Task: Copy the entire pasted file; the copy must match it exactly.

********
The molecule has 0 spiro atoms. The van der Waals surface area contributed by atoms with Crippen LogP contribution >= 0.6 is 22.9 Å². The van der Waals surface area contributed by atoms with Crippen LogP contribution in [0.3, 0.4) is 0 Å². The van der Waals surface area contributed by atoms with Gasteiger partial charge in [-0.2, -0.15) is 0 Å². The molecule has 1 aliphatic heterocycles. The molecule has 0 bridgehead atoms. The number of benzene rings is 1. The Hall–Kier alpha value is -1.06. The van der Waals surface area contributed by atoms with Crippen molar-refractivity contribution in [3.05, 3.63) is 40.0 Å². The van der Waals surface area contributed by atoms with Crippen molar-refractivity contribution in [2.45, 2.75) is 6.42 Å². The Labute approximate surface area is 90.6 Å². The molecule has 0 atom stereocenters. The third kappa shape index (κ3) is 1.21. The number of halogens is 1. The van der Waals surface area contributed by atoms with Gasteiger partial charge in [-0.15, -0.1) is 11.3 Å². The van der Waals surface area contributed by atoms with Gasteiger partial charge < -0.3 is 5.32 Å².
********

The molecule has 0 spiro atoms. The van der Waals surface area contributed by atoms with Crippen LogP contribution >= 0.6 is 22.9 Å². The van der Waals surface area contributed by atoms with Crippen LogP contribution in [0.3, 0.4) is 0 Å². The van der Waals surface area contributed by atoms with Gasteiger partial charge in [-0.2, -0.15) is 0 Å². The molecule has 1 aliphatic heterocycles. The molecule has 0 bridgehead atoms. The number of benzene rings is 1. The Hall–Kier alpha value is -1.06. The van der Waals surface area contributed by atoms with Crippen molar-refractivity contribution in [3.05, 3.63) is 40.0 Å². The van der Waals surface area contributed by atoms with Crippen molar-refractivity contribution in [2.45, 2.75) is 6.42 Å². The Labute approximate surface area is 90.6 Å². The molecule has 0 atom stereocenters. The third kappa shape index (κ3) is 1.21. The number of halogens is 1. The van der Waals surface area contributed by atoms with Gasteiger partial charge in [-0.15, -0.1) is 11.3 Å². The van der Waals surface area contributed by atoms with Gasteiger partial charge < -0.3 is 5.32 Å².